People who score high on Openness are inquisitive and imaginative. They like to think about “what can be” instead of “what is”. They like to think deeply and play with abstract, unconventional ideas. They enjoy trying out new things and visiting new places. They are creative, and enjoy art and aesthetic experiences.

    People who score low on Openness are practical and grounded. They are down-to-earth, traditional, and conventional. They are focused on facts and reality, and they prefer the routine and the familiar. They seek out the stability and security that comes from conforming to widely-shared, traditional values.
    Conscientiousness (35%)

    People who score high on Conscientiousness are organized and self-disciplined. They make plans and follow routines and schedules. They have a strong sense of duty and obligation. They work hard to achieve excellence and success. They are persistent, efficient, and reliable workers. They take their time to consider outcomes and alternatives when making decisions.

    People who score low on Conscientiousness are spontaneous and flexible. They are adaptable and react well to unexpected situations and change. They find rules to be arbitrary and stifling, and don’t mind breaking them. They enjoy living life on a moment-to-moment basis, following their own whims, and often take leaps of faith to see what happens next.
    Extraversion (38%)

    People who score high on Extraversion like being around people and are energetic, enthusiastic, and active in their everyday lives. They like constantly being on the move, enjoy big parties and crowds, and crave excitement and sensory stimulation. They are cheerful, optimistic, and make friends easily. They like to speak out, take charge, and are natural leaders.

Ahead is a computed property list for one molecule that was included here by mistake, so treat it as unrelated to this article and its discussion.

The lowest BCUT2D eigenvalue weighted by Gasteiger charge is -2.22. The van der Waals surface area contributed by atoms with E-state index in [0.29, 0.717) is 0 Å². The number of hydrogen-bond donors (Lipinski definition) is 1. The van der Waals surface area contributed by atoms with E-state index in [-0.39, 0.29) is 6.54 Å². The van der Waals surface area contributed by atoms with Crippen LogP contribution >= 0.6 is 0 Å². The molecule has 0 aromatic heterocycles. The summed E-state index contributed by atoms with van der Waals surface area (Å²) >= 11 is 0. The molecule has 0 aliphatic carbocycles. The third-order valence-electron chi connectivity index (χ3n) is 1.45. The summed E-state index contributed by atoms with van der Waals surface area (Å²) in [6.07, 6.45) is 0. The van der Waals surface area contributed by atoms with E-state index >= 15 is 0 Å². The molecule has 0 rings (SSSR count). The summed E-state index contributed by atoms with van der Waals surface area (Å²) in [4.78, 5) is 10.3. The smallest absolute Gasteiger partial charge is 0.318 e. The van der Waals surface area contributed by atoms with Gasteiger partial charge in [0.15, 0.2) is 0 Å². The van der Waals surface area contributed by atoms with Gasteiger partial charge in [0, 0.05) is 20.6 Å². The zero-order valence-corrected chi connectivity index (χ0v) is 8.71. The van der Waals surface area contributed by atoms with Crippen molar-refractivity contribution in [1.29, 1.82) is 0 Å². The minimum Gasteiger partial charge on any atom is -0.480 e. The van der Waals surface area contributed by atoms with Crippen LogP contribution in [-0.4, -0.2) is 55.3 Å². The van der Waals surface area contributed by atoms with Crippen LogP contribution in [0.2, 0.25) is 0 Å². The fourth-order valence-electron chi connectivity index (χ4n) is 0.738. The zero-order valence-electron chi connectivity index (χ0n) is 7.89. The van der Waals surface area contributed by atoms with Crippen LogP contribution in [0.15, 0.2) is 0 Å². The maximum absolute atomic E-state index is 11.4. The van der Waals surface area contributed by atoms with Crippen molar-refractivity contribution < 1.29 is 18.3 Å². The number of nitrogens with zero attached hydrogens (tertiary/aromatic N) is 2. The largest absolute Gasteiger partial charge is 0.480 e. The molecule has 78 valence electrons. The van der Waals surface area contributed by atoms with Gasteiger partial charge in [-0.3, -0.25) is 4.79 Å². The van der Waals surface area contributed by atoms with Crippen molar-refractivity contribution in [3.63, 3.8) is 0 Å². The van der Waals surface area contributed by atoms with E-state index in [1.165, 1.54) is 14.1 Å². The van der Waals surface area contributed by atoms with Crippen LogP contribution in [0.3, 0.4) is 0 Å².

People who score low on Extraversion are quiet, low-key, and are perfectly happy spending time alone. They tend to be reserved in social situations and keep in the background. They prefer quiet, peaceful, and relaxed environments. Their typical mood and disposition is more subdued and neutral. They are slower to reach out to others and tend to have a small circle of close friends.
    Agreeableness (73%)

    People who score high on Agreeableness are sympathetic and compassionate. They value cooperation, social harmony, and assume that most people are fair and honest. They are naturally trusting and sincere in their dealings with other people. They are modest, dislike confrontation, and always willing to compromise to get along with others.

    People who score low on Agreeableness tend to be objective and skeptical. They are vigilant about other people’s motivations and tend to be more guarded and strategic in their interactions with other people. They are direct in their communication style and don’t mind openly confronting or challenging others. They value truth, justice, and making objective judgments based on reason alone.
    Emotional Stability (97%)

    People who score high on Emotional Stability are calm and relaxed even in stressful and anxiety-provoking situations. They are even-keeled, fearless, and remain poised and confident when under pressure. They are difficult to provoke and are able to easily resist urges and temptations.

    People who score low on Emotional Stability are reactive and sensitive. They often worry about things, especially when under stress, and become nervous and tense. They are sensitive about what other people think of them, and are easily embarrassed or discouraged.